In what is likely the fist major under the radar profit warning of the current quarter, GE chief, and Obama Job Tzar, Jeff Immelt warned during GE’s annual outlook meeting held earlier in Manhattan that the “economic uncertainty” in the current quarter has resulted in an investment “pause” that has resulted in a slowdown of corporate sales. Put into numbers, GE is now calling for about 8% growth this year, from a 10% forecast barely two months ago. Read: Q4 sales, and thus earnings, are set to be a major disappointment. And while no superstorms were blamed in this particular sales warning, the fiscal cliff did feature prominently. As the WSJ reports, “[Immelt] said ongoing jitters over the so-called “fiscal cliff” of tax increases and government spending cuts contributed to the trend.” Then again, it is just as likely that the tapped out US consumer, whose savings rate is tumbling, whose real disposable income is now declining on a year over year basis, and whose real wage growth is decidedly negative, would be tapped out even if Obama and Boehner were not playing constant cat and mouse. But whatever the reason for the slowdown may be, one thing is certain: “Clearly, there has been an investment pause in certain industries,” Mr. Immelt said. “We’ve definitely seen a slowdown in the fourth quarter.” Bring on the spin brigade.
From the WSJ:
GE is planning for industrial organic revenue growth—which excludes the impact of acquisitions—of 2% to 6% in 2013.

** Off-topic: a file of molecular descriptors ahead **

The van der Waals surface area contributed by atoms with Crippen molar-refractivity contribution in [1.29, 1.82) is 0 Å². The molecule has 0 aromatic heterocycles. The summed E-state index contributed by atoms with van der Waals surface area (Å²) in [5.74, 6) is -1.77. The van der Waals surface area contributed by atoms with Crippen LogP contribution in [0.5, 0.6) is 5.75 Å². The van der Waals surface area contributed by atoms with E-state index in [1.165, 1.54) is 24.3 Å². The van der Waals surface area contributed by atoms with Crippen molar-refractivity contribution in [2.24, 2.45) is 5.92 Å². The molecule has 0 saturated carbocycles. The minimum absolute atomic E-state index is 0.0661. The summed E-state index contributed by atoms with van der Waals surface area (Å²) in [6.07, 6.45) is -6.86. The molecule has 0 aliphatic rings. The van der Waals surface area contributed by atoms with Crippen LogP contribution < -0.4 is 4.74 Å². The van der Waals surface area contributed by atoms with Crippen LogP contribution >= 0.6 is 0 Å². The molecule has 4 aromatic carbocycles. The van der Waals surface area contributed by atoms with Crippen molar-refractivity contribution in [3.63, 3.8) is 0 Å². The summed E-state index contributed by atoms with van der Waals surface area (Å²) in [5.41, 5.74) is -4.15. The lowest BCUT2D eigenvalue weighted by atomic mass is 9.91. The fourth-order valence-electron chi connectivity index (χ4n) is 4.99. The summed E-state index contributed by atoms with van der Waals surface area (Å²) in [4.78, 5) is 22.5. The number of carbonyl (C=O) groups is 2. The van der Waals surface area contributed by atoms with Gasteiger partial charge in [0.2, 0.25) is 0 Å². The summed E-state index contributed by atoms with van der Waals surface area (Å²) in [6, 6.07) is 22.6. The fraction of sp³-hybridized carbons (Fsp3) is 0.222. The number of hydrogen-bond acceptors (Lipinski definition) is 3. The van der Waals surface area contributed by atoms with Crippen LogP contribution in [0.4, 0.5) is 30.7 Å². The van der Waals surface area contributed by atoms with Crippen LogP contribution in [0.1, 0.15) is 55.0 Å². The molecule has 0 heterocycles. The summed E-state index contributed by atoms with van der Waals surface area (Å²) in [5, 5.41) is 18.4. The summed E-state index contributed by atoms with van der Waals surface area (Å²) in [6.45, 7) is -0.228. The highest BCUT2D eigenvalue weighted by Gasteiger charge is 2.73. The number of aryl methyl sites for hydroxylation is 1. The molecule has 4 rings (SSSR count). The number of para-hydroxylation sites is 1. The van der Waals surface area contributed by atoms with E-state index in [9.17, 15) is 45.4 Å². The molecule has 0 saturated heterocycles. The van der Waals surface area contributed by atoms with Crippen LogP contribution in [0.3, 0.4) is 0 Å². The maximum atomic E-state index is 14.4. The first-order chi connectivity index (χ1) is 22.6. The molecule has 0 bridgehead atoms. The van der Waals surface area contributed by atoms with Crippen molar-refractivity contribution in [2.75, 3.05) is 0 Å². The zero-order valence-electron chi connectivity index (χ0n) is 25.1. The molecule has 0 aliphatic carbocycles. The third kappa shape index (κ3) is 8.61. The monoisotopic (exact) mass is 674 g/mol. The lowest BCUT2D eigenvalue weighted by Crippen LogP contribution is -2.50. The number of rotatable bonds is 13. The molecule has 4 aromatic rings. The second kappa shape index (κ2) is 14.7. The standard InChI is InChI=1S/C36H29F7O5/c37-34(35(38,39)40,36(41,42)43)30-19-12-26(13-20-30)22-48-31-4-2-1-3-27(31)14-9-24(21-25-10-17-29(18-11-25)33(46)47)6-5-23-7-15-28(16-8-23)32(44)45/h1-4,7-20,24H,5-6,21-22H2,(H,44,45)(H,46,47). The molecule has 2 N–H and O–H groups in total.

Mr. Immelt was upbeat overall, saying GE is on track for solid earnings growth, and he also stood by previous targets for expansions in industrial profit margins this year and next. He noted the company has a sizable cash position and is growing in key markets.
Mr. Immelt said the U.S. conglomerate aims for a long-term earnings contribution from GE Capital of around 30% as it continues its efforts to shrink the finance unit. GE Capital contributed about 32% of GE’s earnings in 2011, and about 35% through the first nine months of 2012.
“Our strategy really hasn’t changed,” said Mr. Immelt as he opened the annual investor meeting.
Mr. Immelt said Monday that order flow from China was improving, while Europe and the health-care sector remained headwinds.
More can be found in the complete GE investor presentation attached below, which summarizes the key tailwinds and headwinds as follows:
Full presentation below (link):